PREPARE TO FEAST
Cornwall’s famous port of Falmouth is just a short ferry ride from St Mawes. Here, you’ll find yourself spoilt for choice when it comes to unique coffee shops, pubs and restaurants.
You can’t go far wrong, though, with a visit to the Star & Garter, where owners Elliot and Becca serve up eclectic but hearty fare that focuses on fresh local produce and nose-to-tail eating. Before your stay is finished, however, a dinner at The Watch House in St Mawes (watchhousestmawes.co.uk) is called for. We sampled a superb sharing platter of shellfish before tucking into the freshest fish you can imagine (the harbour is just outside the door).
You might be wondering at this point about that romantic element I mentioned earlier. Well, in my mind, nothing says romantic getaway more than cold walks along the seaside, a quiet pint by the fire, and tucking into a gorgeous feast for two before turning into a plush room overlooking the harbour and listening to the sounds of the waves delicately crashing outside your window. I long for the chance to return here with my plus one.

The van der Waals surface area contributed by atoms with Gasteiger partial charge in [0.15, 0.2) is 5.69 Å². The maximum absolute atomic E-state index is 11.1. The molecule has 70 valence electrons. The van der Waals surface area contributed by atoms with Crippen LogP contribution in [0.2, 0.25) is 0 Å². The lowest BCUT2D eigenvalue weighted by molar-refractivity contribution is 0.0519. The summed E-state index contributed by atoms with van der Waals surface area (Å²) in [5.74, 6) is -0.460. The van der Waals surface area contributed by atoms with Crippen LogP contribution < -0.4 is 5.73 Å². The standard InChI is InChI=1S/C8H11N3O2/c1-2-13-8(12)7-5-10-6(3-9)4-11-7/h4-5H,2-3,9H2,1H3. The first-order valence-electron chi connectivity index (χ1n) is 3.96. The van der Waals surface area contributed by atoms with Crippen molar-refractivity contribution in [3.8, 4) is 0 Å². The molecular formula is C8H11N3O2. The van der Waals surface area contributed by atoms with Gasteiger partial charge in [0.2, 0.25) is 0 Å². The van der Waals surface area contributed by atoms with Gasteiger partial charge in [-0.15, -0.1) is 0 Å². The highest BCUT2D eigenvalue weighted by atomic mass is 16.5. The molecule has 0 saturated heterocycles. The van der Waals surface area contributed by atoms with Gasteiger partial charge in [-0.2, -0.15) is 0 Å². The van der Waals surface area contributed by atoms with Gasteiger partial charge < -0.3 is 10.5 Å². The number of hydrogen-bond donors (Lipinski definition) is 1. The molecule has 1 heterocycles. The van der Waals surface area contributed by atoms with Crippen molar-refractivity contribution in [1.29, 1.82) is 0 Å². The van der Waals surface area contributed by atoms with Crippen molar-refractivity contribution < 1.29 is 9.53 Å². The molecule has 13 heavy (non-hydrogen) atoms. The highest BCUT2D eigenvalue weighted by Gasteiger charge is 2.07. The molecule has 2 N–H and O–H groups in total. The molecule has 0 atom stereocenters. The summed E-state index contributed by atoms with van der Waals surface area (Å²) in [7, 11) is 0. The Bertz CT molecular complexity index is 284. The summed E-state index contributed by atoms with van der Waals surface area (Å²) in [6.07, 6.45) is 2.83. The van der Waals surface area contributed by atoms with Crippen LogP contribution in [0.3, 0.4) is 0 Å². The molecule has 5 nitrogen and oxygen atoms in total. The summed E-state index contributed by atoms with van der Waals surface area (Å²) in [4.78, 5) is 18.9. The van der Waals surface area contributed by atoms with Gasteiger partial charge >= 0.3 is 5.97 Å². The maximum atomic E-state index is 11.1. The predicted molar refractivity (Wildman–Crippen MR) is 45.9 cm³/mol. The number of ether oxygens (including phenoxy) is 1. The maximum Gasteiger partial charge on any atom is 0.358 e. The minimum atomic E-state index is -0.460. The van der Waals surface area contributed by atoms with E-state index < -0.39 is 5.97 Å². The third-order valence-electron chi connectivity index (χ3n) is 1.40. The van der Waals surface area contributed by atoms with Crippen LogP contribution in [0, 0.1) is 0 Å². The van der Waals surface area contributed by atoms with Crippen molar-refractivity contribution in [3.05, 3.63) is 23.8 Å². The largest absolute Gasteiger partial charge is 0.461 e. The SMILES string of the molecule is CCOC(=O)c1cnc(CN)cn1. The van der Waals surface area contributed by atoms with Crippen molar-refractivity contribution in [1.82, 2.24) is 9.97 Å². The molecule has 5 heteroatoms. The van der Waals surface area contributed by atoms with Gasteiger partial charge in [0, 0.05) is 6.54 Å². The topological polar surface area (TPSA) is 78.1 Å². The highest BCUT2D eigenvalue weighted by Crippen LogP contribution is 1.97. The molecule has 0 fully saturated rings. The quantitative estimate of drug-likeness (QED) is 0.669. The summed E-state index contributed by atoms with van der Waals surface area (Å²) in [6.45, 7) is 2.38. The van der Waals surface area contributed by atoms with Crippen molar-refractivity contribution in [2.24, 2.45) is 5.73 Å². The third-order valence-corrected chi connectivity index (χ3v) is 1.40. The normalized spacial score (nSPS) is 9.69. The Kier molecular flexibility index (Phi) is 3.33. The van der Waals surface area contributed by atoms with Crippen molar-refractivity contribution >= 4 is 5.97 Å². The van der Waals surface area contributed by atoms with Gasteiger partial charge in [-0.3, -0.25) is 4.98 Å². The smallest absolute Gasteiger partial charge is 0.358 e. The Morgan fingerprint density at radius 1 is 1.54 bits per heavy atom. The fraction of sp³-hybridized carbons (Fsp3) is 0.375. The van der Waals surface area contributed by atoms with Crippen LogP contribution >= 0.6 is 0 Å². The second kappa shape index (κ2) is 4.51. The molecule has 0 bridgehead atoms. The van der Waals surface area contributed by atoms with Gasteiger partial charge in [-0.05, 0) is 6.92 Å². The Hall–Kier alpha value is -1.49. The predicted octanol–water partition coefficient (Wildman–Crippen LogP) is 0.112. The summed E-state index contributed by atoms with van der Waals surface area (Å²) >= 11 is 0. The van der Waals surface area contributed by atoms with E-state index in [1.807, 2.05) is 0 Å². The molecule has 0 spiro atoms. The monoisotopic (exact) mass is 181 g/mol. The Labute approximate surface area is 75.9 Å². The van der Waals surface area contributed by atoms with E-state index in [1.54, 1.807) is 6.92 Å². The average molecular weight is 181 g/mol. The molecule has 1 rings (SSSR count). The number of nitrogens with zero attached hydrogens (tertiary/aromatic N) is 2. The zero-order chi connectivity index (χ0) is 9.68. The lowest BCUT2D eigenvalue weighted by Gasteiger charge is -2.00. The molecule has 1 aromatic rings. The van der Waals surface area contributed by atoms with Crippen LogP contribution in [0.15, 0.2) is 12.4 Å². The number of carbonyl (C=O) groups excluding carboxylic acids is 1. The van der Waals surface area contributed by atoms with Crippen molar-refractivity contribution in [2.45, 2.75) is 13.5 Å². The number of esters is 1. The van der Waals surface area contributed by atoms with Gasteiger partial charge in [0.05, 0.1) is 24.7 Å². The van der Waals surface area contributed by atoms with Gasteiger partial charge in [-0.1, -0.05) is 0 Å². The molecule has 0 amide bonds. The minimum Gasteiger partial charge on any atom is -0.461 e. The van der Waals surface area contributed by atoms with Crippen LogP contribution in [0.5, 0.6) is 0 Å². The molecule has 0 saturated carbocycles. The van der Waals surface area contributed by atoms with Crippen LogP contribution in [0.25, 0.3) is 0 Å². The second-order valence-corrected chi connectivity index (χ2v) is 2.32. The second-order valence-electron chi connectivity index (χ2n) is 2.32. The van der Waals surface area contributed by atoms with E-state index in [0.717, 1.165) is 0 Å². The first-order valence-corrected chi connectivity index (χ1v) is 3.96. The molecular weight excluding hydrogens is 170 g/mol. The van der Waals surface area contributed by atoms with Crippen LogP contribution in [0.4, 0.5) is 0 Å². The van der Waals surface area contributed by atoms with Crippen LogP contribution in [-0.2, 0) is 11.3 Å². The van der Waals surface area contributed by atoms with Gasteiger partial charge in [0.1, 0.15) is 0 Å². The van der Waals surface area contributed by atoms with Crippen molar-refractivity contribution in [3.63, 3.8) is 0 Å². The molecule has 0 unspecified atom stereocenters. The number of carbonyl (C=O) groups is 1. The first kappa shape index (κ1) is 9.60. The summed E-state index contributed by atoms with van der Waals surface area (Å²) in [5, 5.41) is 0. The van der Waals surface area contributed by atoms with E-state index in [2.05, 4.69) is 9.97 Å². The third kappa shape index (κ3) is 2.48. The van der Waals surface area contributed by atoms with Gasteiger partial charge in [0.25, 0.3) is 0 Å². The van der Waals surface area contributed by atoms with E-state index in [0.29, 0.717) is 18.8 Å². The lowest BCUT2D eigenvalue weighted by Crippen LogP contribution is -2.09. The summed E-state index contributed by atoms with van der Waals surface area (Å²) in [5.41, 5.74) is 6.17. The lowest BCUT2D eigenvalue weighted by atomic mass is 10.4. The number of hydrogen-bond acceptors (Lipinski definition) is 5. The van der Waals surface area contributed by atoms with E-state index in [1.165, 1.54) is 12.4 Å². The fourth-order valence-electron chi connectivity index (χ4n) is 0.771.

The Winter Getaway package at The Idle Rocks and St Mawes Hotel includes two nights’ accommodation, cream tea, three- course dinner on both nights (one at each hotel), breakfast and a film screening in the St Mawes Cinema, from approx €280 per room per night midweek at The Idle Rocks, idlerocks.com; €265 at the St Mawes Hotel, stmaweshotel.com. Flights from Dublin to Newquay, from €29.99 each way, aerlingus.ie.